If the mountain in this story is Mount Hermon, as many believe, it requires a long climb, probably high enough to where there may be snow on the ground. When they reach the top, Jesus begins to pray intensely. His friends are exhausted, perhaps as a result of the climb or simply the altitude.
Then the three are made fully awake by a dazzling light. Jesus is literally glowing. And it is not just his face, as it was with Moses. Even Jesus’ clothes become “as bright as a flash of lightning” (niv).
Two men are with Jesus—Moses and Elijah. Why these two? Often in the New Testament you will hear the Old Testament referred to as “the Law and the Prophets.” Moses represents the Law and Elijah represents the Prophets. Their presence symbolizes Jesus’ continuity with the ancient traditions and his fulfillment of their prophecies.
Moses and Elijah speak with Jesus “about his departure, which he was about to bring to fulfillment at Jerusalem” (niv). They speak of his soon and certain death. Then God’s voice resounds, “This is my Son, my Chosen; listen to him!” At the risk of assuming too much about the mind of Jesus, perhaps our Lord will remember these words, an echo of the words from heaven at his baptism, during his imminent suffering. The pleasure of the Father might encourage the Son.
That experience on the mountaintop means a great deal to Peter for the rest of his life. He later recalls: “We ourselves heard this voice come from heaven, while we were with him on the holy mountain” (2 Pet. 1:18). Perhaps, during times of intense persecution, Peter remembers that night on a mountain when his Lord shone like the sun.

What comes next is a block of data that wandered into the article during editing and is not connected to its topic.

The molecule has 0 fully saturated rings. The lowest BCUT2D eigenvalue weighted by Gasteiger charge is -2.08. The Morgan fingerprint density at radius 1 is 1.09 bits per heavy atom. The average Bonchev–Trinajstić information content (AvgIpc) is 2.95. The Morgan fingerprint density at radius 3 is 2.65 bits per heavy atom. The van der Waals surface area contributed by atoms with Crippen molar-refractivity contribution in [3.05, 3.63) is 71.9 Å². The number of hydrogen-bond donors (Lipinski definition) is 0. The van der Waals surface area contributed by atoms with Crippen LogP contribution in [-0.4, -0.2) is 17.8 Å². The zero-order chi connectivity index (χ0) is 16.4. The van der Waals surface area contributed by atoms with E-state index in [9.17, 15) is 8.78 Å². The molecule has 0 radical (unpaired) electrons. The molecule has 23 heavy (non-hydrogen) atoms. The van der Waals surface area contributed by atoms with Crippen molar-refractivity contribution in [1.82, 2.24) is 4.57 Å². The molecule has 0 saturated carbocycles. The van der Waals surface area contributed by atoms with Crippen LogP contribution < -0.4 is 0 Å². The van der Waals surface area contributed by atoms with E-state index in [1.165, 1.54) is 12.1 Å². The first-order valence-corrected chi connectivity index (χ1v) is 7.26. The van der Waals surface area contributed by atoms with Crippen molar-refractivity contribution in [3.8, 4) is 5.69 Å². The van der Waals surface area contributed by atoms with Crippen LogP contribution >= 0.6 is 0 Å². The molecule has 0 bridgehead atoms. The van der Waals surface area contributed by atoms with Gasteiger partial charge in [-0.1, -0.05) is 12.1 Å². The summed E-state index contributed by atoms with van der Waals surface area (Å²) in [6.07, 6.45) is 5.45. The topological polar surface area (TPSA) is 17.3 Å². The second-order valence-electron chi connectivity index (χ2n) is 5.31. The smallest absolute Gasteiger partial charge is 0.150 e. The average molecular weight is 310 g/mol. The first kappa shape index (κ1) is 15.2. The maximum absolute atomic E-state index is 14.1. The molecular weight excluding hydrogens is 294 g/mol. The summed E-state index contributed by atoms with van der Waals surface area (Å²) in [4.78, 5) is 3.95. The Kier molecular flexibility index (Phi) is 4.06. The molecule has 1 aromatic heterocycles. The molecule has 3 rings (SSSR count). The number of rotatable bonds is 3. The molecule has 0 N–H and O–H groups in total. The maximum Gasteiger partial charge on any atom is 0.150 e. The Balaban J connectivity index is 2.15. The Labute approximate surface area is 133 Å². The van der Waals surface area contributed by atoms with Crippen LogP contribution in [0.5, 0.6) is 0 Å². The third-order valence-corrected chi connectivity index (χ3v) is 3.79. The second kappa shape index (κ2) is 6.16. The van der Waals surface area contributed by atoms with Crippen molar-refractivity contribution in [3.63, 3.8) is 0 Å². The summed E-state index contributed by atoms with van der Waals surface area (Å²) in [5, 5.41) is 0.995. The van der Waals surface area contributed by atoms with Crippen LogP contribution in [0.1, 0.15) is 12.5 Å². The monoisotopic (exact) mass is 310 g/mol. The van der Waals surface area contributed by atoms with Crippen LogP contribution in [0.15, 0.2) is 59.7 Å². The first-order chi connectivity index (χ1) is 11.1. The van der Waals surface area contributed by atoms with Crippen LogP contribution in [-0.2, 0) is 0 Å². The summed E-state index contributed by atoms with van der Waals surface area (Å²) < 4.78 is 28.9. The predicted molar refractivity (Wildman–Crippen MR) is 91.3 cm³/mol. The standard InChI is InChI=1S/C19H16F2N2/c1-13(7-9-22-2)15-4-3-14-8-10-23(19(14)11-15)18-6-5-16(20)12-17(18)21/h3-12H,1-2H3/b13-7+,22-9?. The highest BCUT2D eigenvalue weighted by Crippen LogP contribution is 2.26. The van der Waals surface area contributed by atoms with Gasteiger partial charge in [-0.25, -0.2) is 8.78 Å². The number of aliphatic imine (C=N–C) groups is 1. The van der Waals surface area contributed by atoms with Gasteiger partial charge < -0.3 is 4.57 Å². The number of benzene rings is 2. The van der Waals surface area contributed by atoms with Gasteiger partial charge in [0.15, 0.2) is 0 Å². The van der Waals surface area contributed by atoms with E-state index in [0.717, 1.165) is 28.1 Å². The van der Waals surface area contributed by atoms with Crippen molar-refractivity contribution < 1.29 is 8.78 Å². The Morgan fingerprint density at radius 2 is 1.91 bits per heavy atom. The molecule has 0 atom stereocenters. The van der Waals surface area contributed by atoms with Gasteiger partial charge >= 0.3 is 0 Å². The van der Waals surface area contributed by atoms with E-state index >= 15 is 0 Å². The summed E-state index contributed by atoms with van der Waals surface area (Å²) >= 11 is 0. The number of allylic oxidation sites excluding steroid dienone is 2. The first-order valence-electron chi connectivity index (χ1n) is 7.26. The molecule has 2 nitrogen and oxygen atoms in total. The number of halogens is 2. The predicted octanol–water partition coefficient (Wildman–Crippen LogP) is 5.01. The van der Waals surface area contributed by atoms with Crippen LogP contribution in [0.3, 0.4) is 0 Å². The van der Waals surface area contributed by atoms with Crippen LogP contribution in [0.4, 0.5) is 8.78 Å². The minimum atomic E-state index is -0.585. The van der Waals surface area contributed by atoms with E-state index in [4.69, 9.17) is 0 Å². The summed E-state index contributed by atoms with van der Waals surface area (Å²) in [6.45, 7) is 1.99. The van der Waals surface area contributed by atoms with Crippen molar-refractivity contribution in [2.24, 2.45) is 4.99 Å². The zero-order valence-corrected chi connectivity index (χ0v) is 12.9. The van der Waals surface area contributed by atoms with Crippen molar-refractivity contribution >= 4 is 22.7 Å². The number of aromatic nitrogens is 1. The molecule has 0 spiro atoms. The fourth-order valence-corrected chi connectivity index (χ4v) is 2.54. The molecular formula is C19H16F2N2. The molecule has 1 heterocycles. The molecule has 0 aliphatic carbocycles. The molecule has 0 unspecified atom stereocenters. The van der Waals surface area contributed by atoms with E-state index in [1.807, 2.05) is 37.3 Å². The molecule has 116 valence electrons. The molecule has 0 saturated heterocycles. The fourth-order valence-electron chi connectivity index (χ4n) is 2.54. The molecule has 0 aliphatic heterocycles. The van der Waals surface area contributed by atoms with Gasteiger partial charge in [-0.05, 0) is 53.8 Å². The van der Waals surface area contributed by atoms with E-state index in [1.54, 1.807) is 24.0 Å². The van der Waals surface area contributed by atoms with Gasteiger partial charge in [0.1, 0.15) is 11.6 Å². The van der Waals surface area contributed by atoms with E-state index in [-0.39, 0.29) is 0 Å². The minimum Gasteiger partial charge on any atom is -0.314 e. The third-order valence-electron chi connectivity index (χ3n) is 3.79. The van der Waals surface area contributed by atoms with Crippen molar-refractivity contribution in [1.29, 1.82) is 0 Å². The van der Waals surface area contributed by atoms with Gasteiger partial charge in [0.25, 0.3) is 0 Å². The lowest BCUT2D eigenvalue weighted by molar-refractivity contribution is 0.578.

God, remind me that you take pleasure in me as your child. Help me to experience your grace so deeply that my heart may be strengthened when I am tested. Amen.
God’s glory is always revealed, even if never completely. When Moses encounters God on the mountain, his face undergoes a physical transformation as a reflection of God’s greater glory. The psalmist reminds us of how great God is and how even Moses and Aaron bow before God’s throne. Paul refers to the story of Moses, but because of Christ, God’s glory is now more openly revealed. There is no need to wear a covering as Moses did, for Christ reflects openly the divine radiance. Luke recounts the Transfiguration, when the face of Jesus, like that of Moses, begins to shine. God’s voice reinforces the revelation of the Transfiguration, declaring Jesus to be God’s Son and the revelation of God’s glory.
Read Exodus 34:29-35. Consider the ways you provide evidence of your faith. Do you display it for your glory or for God’s?
Read Psalm 99. How do you seek a healthy balance of awe and intimacy in your relationship with God?
Read 2 Corinthians 3:12–4:2. What “veil” separates you from God—a sense of unworthiness, a hardened heart, a lack of understanding?
Read Luke 9:28-43a. Jesus shines with God’s glory, but then he gets back to his work of healing. Consider how God might transform you to do better the work you are already doing for God.
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